Hillel Chai Shevat
Rosh Chodesh Shevat


 
 
 Shevat


According to The Book of Formation (Sefer Yetzirah)


Each month of the Jewish year has a corresponding color, a letter of the Hebrew alphabet, a zodiac sign, one of the twelve tribes of Israel, a sense, and a controlling organ/limb of the body.

Shvat is the eleventh of the twelve months of the Jewish calendar.

The 15th day of Shevat-Tu Beeshvat-is the "New Year of Trees" according to the school of Hillel; according to the school of Shamai, the "New Year of Trees" is the first of Shevat. The "New Year of Trees" is the day from which the new year is reckoned for the fruit of the trees with regard to the mitzvot of ma'aser ("tithes"; fruit that blossoms after this date may not be taken as a tithe with fruit that blossomed before) and orlah (the fruit of a tree less than three years old is called orlah, and is forbidden to eat). Tu Beeshvat is celebrated by partaking of fruit, especially of the seven species with which the land of Israel is blessed.

Tu Beeshvat, the 15th day of the 11th month alludes to the secret of God's essential Name, Havayah (י־הוה). The value of the first two letters of Havayah, (the yud and hei, which represent the higher, concealed level of unification) is 15. Its last two letters (vav and hei, which represent the lower, revealed level of unification), equal 11. Indeed, as explained elsewhere, the full secret of the Havayah is the secret of the "Tree of Life," the tree of the month of Shevat.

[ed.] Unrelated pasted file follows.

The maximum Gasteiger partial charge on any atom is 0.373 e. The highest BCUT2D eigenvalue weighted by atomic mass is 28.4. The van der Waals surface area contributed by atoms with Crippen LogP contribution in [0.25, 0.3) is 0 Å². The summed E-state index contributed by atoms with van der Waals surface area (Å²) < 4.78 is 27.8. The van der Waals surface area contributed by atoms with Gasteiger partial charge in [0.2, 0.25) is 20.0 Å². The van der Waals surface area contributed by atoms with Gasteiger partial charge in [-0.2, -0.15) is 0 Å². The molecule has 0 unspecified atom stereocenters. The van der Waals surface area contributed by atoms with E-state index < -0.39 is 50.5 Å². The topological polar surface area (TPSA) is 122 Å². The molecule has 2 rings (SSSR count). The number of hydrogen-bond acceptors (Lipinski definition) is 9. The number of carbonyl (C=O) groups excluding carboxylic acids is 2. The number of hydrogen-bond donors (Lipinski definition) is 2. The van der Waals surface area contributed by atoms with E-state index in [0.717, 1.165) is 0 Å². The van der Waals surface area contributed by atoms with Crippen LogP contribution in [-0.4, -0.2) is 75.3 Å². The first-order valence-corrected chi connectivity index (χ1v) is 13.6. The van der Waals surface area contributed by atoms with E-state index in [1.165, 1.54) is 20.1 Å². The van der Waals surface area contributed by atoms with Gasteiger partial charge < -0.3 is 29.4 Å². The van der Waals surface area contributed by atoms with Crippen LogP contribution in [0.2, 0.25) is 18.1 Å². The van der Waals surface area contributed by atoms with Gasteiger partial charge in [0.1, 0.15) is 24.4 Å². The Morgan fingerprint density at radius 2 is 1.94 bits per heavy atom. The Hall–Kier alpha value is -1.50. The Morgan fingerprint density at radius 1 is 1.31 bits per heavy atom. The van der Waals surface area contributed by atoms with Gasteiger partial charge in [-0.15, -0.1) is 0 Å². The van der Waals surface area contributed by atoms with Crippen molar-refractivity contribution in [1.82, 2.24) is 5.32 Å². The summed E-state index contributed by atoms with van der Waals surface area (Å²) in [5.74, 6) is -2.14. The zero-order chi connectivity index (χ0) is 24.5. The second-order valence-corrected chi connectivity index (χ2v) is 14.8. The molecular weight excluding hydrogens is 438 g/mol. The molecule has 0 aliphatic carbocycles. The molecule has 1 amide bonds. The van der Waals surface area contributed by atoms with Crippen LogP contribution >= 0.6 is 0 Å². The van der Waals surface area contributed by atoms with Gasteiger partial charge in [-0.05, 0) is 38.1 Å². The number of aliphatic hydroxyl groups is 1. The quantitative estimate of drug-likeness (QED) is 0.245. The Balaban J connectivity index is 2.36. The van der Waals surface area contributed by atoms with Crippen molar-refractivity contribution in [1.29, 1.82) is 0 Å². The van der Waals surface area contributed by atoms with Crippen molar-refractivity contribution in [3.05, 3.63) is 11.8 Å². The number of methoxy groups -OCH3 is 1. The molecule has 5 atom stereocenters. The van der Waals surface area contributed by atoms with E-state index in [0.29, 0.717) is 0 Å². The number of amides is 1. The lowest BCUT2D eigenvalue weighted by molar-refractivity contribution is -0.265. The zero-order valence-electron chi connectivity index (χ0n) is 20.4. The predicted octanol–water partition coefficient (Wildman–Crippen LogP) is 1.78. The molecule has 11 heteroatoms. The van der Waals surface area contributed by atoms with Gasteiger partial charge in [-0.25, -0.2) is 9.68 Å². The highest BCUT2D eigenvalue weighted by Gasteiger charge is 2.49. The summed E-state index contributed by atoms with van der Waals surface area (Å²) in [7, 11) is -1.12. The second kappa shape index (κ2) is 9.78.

Letter: Tzadik - צ

The letter tzadik (צ) symbolizes the true tzadik ("righteous one"), "and the tzadik is the foundation of the world." The one consummate tzadik of the generation personifies the Tree of Life in the Garden of Eden (all of whose trees correspond to the souls of the righteous).